As the state prepares for legal recreational marijuana sales come Jan. 1, some patients who use pot for medical reasons say that the price has skyrocketed and there's a shortage.
During a recent visit to HCI Alternatives, the only marijuana dispensary within Springfield city limits, a dozen patients stood outside a few minutes before the opening time of 10 a.m. Most didn't want their names used. They said they arrived early because there's been a shortage. They also said that they're paying as much as $70 for 3 1/2 grams, an eighth of an ounce, which is more than a few months ago and more than pot costs in other states where marijuana is legal.
Several patients said they were after G6, a strain that's a hybrid of sativa, a variety of pot that's said to energize the user, and indica, a more relaxing form. "G6 is often called the cocaine of marijuana, and after one taste, you'll certainly see why," writes a reviewer on allbud.com, a website that publishes information about marijuana strains and also helps customers find dispensaries.
On Monday, seven legislators who supported legalization of recreational pot issued a written statement acknowledging patient concerns about shortages and high prices. The legislators said they've been in touch with Gov. J.B. Pritzker's administration and believe that the governor shares concerns.
Sen. Heather Steans, D-Chicago, said that while she didn't anticipate shortages to hit so soon, short supplies should be expected with the advent of legal recreational sales, in part because relatively few dispensaries and cultivation sites are allowed in the early days under the new law. No new retail operators will be permitted until next spring, and the first permits for new cultivators are expected next summer. The idea, Steans said, is for existing pot businesses to provide money for new entrants who have been disproportionately impacted by the war on drugs to get loans and other help that will allow them to enter the legal marijuana trade. She said she's also heard that patients are hoarding pot for fear of running out once recreational sales begin.
"We've done this very intentionally: It's a slow-growth strategy," said Steans, one of the legislators who signed the statement issued Monday. "It's going to be awhile until we have enough. ... I think medical patients are concerned."
The number of medical marijuana cards has exploded since last summer, when the state expanded the list of medical conditions that qualify a person to receive a card, which costs $100. Five years ago, fewer than 3,000 state residents had medical marijuana cards. Today, the number is nearing 100,000, and the increase in patients might help explain shortages.
When legal recreational sales start, the law says that sellers who offer both medical marijuana and recreational pot must prioritize so that patients won't run out. Chris Stone, a senior adviser to Ascend Illinois, which runs a medical dispensary downtown and is planning a recreational shop on the east side, said the law requires outlets that sell both medical and recreational pot to keep records and, based on those records, maintain a 30-day supply for patients. But Stone says he knows of no prohibition on sellers charging either patients or stoners whatever the market will bear.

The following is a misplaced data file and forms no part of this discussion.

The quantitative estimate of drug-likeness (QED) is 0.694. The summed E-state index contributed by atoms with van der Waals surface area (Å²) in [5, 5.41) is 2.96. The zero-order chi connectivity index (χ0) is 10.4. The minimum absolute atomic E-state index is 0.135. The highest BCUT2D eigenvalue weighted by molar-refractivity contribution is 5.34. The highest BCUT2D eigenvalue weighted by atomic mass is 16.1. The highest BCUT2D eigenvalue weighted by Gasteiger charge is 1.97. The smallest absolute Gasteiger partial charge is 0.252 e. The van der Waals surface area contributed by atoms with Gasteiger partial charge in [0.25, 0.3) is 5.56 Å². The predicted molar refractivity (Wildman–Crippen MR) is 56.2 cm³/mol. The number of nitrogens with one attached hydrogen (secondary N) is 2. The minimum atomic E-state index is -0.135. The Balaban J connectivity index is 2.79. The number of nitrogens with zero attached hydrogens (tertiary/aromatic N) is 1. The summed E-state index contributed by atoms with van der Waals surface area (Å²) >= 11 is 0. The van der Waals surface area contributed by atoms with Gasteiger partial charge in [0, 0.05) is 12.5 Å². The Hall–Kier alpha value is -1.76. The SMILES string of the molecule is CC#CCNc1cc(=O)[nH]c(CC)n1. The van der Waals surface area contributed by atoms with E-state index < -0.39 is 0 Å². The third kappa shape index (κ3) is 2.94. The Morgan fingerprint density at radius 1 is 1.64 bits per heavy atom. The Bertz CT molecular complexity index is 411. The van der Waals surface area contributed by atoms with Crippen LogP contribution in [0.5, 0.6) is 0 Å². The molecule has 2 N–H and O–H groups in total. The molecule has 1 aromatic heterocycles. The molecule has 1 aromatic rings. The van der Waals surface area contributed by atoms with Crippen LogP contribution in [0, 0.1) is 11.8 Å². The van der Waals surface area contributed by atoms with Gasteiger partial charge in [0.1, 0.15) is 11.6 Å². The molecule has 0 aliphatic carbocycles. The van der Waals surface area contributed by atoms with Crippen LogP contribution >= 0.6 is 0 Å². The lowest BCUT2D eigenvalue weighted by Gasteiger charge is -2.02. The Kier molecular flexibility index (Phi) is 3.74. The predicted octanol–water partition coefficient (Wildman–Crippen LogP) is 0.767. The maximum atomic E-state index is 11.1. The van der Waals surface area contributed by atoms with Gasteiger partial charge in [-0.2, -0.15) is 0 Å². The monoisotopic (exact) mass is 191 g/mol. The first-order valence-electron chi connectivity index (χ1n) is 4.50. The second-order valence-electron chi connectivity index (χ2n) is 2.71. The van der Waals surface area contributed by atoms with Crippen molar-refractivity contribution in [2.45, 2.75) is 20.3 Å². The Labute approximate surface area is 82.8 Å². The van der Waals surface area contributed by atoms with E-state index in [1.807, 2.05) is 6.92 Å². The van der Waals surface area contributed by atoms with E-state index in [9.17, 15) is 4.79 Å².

Stone acknowledges rising prices. "The price has gone up because of the demand," Stone says. "It's simple Economics 101."
Some strains and products are in shorter supply than others, Stone said. Marijuana buds account for 45 percent of Ascend sales, he said, and the remainder are edibles and concentrates, usually vaped, that can be 90 percent pure THC, marijuana's active ingredient.
Larry O'Hern, owner of Nature's Grace and Wellness, a cultivation company 75 miles northwest of Springfield, said he's behind on an expansion undertaken to grow more weed to supply the recreational market. He said no one anticipated that so many people would get medical marijuana cards, which will exempt them from paying state taxes as high as 25 percent at the retail level. "I don't think anyone anticipated it coming this fast," O'Hern said.
O'Hern says he believes health concerns over vaping, which have been blamed for deaths across the nation, including several in Illinois, have pushed patients to buds as opposed to concentrates. "We're sitting on 2,800 pounds of flower to turn into oil," O'Hern said. It takes as much as eight ounces of raw marijuana buds, also called flower, to create one ounce of concentrate.
Like Stone, O'Hern said the shortage hasn't affected all products. As improbable as it might sound for someone who grows pot, O'Hern said his wife, who is a licensed caregiver who purchases cannabis for relatives who are patients, recently visited a dispensary in the Quincy area and had no difficulty buying marijuana. Growers, he said, have focused on growing top-shelf buds that smell just right and look just right in addition to having psychoactive qualities, and if aesthetics aren't up to snuff, weed is turned into concentrates. "We have, de facto, created marijuana snobs, the way this market started," he said.
Shortages and high prices aren't unusual in early days of legalization. In Colorado, Thomas Mitchell, cannabis editor for Westword, a Denver newspaper, said prices were as high as $70 per eighth when recreational weed was legalized in 2014. Now, he said, Denver prices range from $20 to $45 per eighth. "Marijuana is a commodity, prices fluctuate with demand," Mitchell says. And it's not unusual for patients to covet specific strains. "They find one that works for them," he says. "They take it very seriously, what it can do for me and how it helps medically."
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